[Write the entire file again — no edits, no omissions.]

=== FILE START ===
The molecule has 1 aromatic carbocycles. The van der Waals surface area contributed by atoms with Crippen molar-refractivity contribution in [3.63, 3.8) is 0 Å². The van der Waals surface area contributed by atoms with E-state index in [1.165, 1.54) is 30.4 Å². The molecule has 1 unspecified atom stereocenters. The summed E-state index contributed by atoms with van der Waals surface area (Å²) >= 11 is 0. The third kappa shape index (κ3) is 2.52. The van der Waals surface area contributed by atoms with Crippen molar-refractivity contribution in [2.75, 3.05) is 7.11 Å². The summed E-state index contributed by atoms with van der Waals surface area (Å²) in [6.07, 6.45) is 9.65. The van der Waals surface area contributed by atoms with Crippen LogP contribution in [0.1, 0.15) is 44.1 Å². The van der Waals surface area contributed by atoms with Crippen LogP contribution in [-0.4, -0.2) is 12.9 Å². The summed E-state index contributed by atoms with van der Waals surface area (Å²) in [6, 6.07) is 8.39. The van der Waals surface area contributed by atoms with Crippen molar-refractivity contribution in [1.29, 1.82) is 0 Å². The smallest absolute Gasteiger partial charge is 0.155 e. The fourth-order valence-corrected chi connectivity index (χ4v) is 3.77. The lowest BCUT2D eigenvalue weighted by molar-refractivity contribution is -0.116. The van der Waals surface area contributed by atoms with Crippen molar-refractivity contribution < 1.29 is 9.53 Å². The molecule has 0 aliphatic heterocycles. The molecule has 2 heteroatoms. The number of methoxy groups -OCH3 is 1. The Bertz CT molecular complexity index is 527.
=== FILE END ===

The molecule has 1 aromatic carbocycles. The van der Waals surface area contributed by atoms with Crippen molar-refractivity contribution in [3.63, 3.8) is 0 Å². The van der Waals surface area contributed by atoms with E-state index in [1.165, 1.54) is 30.4 Å². The molecule has 1 unspecified atom stereocenters. The summed E-state index contributed by atoms with van der Waals surface area (Å²) >= 11 is 0. The third kappa shape index (κ3) is 2.52. The van der Waals surface area contributed by atoms with Crippen molar-refractivity contribution in [2.75, 3.05) is 7.11 Å². The summed E-state index contributed by atoms with van der Waals surface area (Å²) in [6.07, 6.45) is 9.65. The van der Waals surface area contributed by atoms with Crippen LogP contribution in [0.1, 0.15) is 44.1 Å². The van der Waals surface area contributed by atoms with Crippen LogP contribution in [-0.4, -0.2) is 12.9 Å². The summed E-state index contributed by atoms with van der Waals surface area (Å²) in [6, 6.07) is 8.39. The van der Waals surface area contributed by atoms with Crippen molar-refractivity contribution in [1.29, 1.82) is 0 Å². The smallest absolute Gasteiger partial charge is 0.155 e. The fourth-order valence-corrected chi connectivity index (χ4v) is 3.77. The lowest BCUT2D eigenvalue weighted by molar-refractivity contribution is -0.116. The van der Waals surface area contributed by atoms with Crippen molar-refractivity contribution < 1.29 is 9.53 Å². The molecule has 0 aliphatic heterocycles. The molecule has 2 heteroatoms. The number of methoxy groups -OCH3 is 1. The Bertz CT molecular complexity index is 527.